A Florida police detective resigned last week after he stated there would be an “active shooter situation” if he did not get the job he wanted.
Steve Bergren turned in his resignation to the Tarpon Springs Police Department after the comment he made to a fellow detective on August 5, 2019, went public, according to the NY Post. Police Major Jeffrey Young said the comments made the “hairs on the back of [the co-worker’s] neck stand up.”
According to the Tampa Bay Times, Bergren wrote the police chief a letter explaining that he was joking and that he “failed to appreciate how recent tragic events could lead to a statement referencing an active shooter being misperceived,” however, that wasn’t enough.
“In his letter, he says it was in jest, but in hindsight it was ill-advised,” Young told the publication. “In today’s society, you just can’t say something like that and not be held accountable for it.”
Young continued saying it doesn’t make sense for law enforcement to ask that the public pay attention to “red flags” such as threatening an “active shooter situation,” while ignoring similar comments despite where they come from.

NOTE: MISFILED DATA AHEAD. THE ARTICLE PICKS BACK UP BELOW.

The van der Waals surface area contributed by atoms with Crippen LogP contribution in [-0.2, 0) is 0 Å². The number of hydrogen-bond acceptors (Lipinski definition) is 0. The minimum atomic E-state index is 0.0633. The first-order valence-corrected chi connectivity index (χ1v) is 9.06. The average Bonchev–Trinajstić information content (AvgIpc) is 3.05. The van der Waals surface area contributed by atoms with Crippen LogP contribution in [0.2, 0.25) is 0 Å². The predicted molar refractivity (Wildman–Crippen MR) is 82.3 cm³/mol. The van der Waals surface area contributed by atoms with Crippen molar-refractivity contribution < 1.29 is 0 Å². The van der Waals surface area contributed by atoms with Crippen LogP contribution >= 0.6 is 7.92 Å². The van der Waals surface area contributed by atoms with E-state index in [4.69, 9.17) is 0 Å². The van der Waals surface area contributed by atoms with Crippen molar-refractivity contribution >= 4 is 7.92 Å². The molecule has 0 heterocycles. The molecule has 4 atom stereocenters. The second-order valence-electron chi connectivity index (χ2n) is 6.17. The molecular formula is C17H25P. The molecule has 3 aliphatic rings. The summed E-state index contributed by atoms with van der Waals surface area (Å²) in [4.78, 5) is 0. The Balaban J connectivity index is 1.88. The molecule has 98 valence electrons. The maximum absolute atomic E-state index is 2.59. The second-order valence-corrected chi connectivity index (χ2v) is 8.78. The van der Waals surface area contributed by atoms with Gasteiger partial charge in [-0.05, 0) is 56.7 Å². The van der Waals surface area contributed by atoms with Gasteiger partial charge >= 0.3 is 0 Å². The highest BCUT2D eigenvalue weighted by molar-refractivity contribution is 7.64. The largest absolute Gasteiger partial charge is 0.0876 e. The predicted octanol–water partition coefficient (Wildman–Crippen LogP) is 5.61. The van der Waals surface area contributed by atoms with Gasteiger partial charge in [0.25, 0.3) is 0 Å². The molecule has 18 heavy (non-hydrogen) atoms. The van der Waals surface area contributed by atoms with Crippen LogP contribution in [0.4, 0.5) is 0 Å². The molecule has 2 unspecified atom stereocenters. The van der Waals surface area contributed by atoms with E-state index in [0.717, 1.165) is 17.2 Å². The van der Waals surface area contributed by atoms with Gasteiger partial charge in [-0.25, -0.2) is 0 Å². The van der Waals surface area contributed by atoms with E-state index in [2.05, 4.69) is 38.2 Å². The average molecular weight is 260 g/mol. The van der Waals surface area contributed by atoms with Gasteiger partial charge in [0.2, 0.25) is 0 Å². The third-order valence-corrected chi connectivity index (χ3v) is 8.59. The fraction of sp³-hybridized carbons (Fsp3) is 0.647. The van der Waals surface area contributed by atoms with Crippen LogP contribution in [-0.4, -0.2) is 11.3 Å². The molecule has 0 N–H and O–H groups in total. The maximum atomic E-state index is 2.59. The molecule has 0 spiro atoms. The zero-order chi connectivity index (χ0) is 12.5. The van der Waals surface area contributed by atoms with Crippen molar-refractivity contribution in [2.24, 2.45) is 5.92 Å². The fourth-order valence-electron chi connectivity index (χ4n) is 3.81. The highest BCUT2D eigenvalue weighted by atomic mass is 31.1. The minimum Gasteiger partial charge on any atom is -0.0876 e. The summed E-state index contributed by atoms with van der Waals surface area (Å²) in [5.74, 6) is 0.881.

Bergren, who had been an officer since 2008, issued an apology to the police chief.
“I never imagined when the statement was made that it would be perceived … as a potential threat to our shared workplace,” he wrote.
However, it’s said that the detective who reported the comment told the department, “Bergren made this statement in a stoic manner and not giving any indication that this was a joke.”
Bergren was placed on leave, and an investigation was conducted, finding Bergren made a similar comment on May 10, 2019, telling co-workers about what might happen if he wasn’t appointed to the Pinellas County Sheriff’s Office’s drug task force.
At that time, co-workers thought Bergren was joking. “He is stoic, and they thought he just has a dry sense of humor,” Young said.
Per Tarpon Springs city rules, Bergren’s comments would be considered a workplace threat, according to the Times. The investigation will be sent to the Florida Department of Law Enforcement’s Standards Commission for further review.